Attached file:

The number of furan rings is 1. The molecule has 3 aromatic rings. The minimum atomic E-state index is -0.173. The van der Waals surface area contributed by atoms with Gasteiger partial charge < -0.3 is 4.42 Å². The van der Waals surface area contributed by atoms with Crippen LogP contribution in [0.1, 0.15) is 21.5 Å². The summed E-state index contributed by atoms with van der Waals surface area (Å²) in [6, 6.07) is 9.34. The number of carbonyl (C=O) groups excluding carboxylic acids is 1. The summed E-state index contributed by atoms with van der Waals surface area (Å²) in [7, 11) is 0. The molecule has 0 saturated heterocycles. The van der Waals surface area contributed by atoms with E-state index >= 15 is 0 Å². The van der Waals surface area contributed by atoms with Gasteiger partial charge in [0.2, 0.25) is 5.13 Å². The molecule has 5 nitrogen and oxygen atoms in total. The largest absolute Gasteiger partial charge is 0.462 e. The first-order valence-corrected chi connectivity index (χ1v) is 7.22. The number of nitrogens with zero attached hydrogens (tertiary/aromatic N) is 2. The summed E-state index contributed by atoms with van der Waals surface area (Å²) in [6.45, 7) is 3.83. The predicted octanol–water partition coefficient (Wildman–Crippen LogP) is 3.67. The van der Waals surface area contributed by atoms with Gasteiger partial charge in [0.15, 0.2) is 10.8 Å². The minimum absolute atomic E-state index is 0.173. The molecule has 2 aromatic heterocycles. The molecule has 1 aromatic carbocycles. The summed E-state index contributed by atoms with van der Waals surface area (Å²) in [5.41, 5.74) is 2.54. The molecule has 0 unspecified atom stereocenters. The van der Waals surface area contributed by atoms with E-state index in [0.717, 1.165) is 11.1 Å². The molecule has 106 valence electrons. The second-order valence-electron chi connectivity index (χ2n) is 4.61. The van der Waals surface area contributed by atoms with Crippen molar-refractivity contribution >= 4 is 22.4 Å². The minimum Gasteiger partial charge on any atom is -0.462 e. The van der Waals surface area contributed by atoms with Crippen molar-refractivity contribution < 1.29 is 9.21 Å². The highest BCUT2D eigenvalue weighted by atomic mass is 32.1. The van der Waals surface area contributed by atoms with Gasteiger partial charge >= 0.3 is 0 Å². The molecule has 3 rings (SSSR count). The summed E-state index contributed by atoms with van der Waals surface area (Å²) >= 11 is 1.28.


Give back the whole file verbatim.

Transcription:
The number of furan rings is 1. The molecule has 3 aromatic rings. The minimum atomic E-state index is -0.173. The van der Waals surface area contributed by atoms with Gasteiger partial charge < -0.3 is 4.42 Å². The van der Waals surface area contributed by atoms with Crippen LogP contribution in [0.1, 0.15) is 21.5 Å². The summed E-state index contributed by atoms with van der Waals surface area (Å²) in [6, 6.07) is 9.34. The number of carbonyl (C=O) groups excluding carboxylic acids is 1. The summed E-state index contributed by atoms with van der Waals surface area (Å²) in [7, 11) is 0. The molecule has 0 saturated heterocycles. The van der Waals surface area contributed by atoms with E-state index >= 15 is 0 Å². The van der Waals surface area contributed by atoms with Gasteiger partial charge in [0.2, 0.25) is 5.13 Å². The molecule has 5 nitrogen and oxygen atoms in total. The largest absolute Gasteiger partial charge is 0.462 e. The first-order valence-corrected chi connectivity index (χ1v) is 7.22. The number of nitrogens with zero attached hydrogens (tertiary/aromatic N) is 2. The summed E-state index contributed by atoms with van der Waals surface area (Å²) in [6.45, 7) is 3.83. The predicted octanol–water partition coefficient (Wildman–Crippen LogP) is 3.67. The van der Waals surface area contributed by atoms with Gasteiger partial charge in [0.15, 0.2) is 10.8 Å². The minimum absolute atomic E-state index is 0.173. The molecule has 2 aromatic heterocycles. The molecule has 1 aromatic carbocycles. The summed E-state index contributed by atoms with van der Waals surface area (Å²) in [5.41, 5.74) is 2.54. The molecule has 0 unspecified atom stereocenters. The van der Waals surface area contributed by atoms with E-state index in [0.717, 1.165) is 11.1 Å². The molecule has 106 valence electrons. The second-order valence-electron chi connectivity index (χ2n) is 4.61. The van der Waals surface area contributed by atoms with Crippen molar-refractivity contribution >= 4 is 22.4 Å². The minimum Gasteiger partial charge on any atom is -0.462 e. The van der Waals surface area contributed by atoms with Crippen molar-refractivity contribution < 1.29 is 9.21 Å². The highest BCUT2D eigenvalue weighted by atomic mass is 32.1. The van der Waals surface area contributed by atoms with Gasteiger partial charge >= 0.3 is 0 Å². The molecule has 3 rings (SSSR count). The summed E-state index contributed by atoms with van der Waals surface area (Å²) >= 11 is 1.28.